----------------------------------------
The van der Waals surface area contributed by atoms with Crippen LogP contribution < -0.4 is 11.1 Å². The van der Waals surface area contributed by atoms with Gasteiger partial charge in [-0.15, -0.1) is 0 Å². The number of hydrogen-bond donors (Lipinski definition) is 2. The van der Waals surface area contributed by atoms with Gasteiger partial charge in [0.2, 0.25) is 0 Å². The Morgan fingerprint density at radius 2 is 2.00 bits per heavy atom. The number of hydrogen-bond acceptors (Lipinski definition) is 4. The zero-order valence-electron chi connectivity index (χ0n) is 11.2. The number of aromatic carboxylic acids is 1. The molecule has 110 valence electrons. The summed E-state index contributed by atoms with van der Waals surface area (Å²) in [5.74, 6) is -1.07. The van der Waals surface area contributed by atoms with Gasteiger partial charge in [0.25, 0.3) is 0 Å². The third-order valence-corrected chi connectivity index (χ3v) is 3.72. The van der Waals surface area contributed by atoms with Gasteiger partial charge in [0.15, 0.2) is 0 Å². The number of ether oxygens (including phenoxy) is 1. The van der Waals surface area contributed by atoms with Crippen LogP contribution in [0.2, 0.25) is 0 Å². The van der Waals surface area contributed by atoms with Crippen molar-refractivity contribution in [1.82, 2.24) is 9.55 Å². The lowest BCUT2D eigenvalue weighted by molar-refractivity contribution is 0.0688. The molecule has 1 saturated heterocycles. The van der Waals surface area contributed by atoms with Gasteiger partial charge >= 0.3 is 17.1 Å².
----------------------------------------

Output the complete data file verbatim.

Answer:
The van der Waals surface area contributed by atoms with Crippen LogP contribution < -0.4 is 11.1 Å². The van der Waals surface area contributed by atoms with Gasteiger partial charge in [-0.15, -0.1) is 0 Å². The number of hydrogen-bond donors (Lipinski definition) is 2. The van der Waals surface area contributed by atoms with Gasteiger partial charge in [0.2, 0.25) is 0 Å². The Morgan fingerprint density at radius 2 is 2.00 bits per heavy atom. The number of hydrogen-bond acceptors (Lipinski definition) is 4. The zero-order valence-electron chi connectivity index (χ0n) is 11.2. The number of aromatic carboxylic acids is 1. The molecule has 110 valence electrons. The summed E-state index contributed by atoms with van der Waals surface area (Å²) in [5.74, 6) is -1.07. The van der Waals surface area contributed by atoms with Gasteiger partial charge in [0.25, 0.3) is 0 Å². The third-order valence-corrected chi connectivity index (χ3v) is 3.72. The van der Waals surface area contributed by atoms with Gasteiger partial charge in [0.15, 0.2) is 0 Å². The number of ether oxygens (including phenoxy) is 1. The van der Waals surface area contributed by atoms with Crippen LogP contribution in [0.2, 0.25) is 0 Å². The van der Waals surface area contributed by atoms with Crippen molar-refractivity contribution in [1.82, 2.24) is 9.55 Å². The lowest BCUT2D eigenvalue weighted by molar-refractivity contribution is 0.0688. The molecule has 1 saturated heterocycles. The van der Waals surface area contributed by atoms with Gasteiger partial charge >= 0.3 is 17.1 Å².